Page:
Does sinus washing help for colds?
- Blocked nose
- Cold & flu
- Runny nose
- Sinus wash
If you have a runny or blocked nose from cold, flu or sinusitis, sinus washing can help in many ways. It’s also known as sinus or nasal irrigation, rinsing, or flushing but the action remains the same!
What is sinus washing?
Put simply, a large volume of saline solution in a squeezable bottle is used to help wash the nasal passages and the sinus cavities. FLO Sinus Care is the number 1 sinus wash in Australia and is an isotonic and preservative-free saline solution1. This makes it gentle enough for daily use. Using a sinus wash regularly helps to provide relief from symptoms of the common cold and flu, and sinusitis
The benefits of sinus washing
Usually, a cold or a bout of flu will last for about 7-10 days and most people will get better without treatment. But there are things you can do to help relieve cold and flu symptoms and make yourself feel more comfortable, and help you to breathe freely including:
- Making sure you keep warm and get plenty of rest
- Remember to drink plenty of fluids to prevent dehydration
- Using simple non-medicated saline sinus washes – such as FLO Sinus Care can help by
- Washing away irritants and infectious material
- Thinning and helping to clear thick mucus
- Moisturise and soothe dry nasal tissues
How does Sinus washing work?
The large volume of fluid (saline solution) helps wash the nasal passages, sinus cavities and the back of the throat to gently remove excess mucus containing cold germs, bacteria and irritants or allergens such as dust, pollen, and pet dander.
Step-by-step guide to sinus washing
- Add 200mls of lukewarm pre-boiled water to a FLO bottle. There’s a fill line on the side of the bottle to help you out.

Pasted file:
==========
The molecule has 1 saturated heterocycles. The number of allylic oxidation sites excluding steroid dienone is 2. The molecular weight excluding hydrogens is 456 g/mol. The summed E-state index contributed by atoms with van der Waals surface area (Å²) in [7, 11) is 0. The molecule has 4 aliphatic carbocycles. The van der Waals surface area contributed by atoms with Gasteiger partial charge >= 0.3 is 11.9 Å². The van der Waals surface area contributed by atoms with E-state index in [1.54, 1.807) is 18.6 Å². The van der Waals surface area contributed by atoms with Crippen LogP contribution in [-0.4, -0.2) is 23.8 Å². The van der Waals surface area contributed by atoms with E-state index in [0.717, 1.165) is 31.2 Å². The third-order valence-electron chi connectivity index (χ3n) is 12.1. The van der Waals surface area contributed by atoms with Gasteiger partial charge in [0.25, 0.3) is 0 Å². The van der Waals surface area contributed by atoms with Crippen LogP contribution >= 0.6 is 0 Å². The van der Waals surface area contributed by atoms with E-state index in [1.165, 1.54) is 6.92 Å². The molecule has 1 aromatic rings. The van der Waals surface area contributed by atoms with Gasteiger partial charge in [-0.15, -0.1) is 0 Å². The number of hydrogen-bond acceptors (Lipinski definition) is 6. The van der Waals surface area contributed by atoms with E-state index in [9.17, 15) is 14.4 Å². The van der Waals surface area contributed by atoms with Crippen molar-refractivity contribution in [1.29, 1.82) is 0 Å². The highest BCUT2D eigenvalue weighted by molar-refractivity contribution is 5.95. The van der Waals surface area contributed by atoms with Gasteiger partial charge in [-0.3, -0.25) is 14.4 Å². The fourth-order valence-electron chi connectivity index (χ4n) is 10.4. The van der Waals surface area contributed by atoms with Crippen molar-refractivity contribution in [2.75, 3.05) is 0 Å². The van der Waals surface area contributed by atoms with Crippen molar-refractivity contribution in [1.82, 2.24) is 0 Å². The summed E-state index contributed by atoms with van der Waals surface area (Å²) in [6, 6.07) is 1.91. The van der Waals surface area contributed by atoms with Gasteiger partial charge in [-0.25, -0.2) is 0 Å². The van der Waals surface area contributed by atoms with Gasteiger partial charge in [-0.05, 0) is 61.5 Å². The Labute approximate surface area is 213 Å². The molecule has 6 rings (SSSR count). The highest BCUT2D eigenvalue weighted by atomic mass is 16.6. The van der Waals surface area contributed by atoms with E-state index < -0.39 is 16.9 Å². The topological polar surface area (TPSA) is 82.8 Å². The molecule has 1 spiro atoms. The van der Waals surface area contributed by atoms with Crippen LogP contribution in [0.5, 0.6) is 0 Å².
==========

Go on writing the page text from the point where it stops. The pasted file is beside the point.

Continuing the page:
- Add the contents of one FLO sachet to the bottle. Close the cap on the FLO bottle and gently shake until all the powder has dissolved.
- Now lean over a basin and tuck your chin towards your chest.
It’s VERY important to breathe through your mouth. If you don’t, you could accidentally take
a gulp of the saline
- Now insert the top of the cap gently into one nostril until it forms a tight seal.
Continue to breathe through your mouth and gently squeeze the FLO bottle until the solution starts to drain from your other nostril.
- The FLO bottle has two place markers on the bottle to show you where to squeeze to help you optimise the wash.
Cleaning your sinus wash bottle is important to avoid contamination and we recommend that your bottle is thoroughly cleaned after every use.
To properly care for your FLO Sinus Care Bottle:
- Discard any remaining solution in the bottle. Always make a fresh solution for each treatment.
- Clean all components i.e. bottle, tube and nozzle thoroughly using warm soapy water. Rinse all components well with tap water. Thoroughly dry using a clean paper towel.
- Reassemble the bottle and store in refrigerator until next needed.
- Before making up your FLO isotonic saline solution for the next use, rinse bottle and components with previously boiled water to ensure any residue is removed.
Hygiene Top Tip:
If you and a family member suffer from nasal or sinus congestion, whether from colds, allergies, hayfever or sinusitis and you both need to use a sinus wash, always use your own device. Clearly labelling your device is a great way to ensure that there’s no confusion between who’s nasal spray or wash bottle belongs to whom.
Ready to experience the benefits of sinus washing for yourself? Explore the range of FLO Sinus Care products available at your nearest pharmacy.
ALWAYS READ THE LABEL AND FOLLOW DIRECTIONS FOR USE.
- Circana Scan Data: Total Pharmacy Aus Market (Scan + Weighted): OTC Total Sinus Wash/Irrigation segment Units and Value Sales (based on segment/item list as defined by Aspen) 28/04/23
- Healthdirect. Colds. Last reviewed April 2022. Available at: https://www.healthdirect.gov.au/colds (accessed March 2023).
- Bastier. P.-L, et al. Nasal irrigation: From empiricism to evidence-based medicine.
- A review. European Annals of Otorhinolaryngology, Head and Neck diseases 132 (2015) 281–285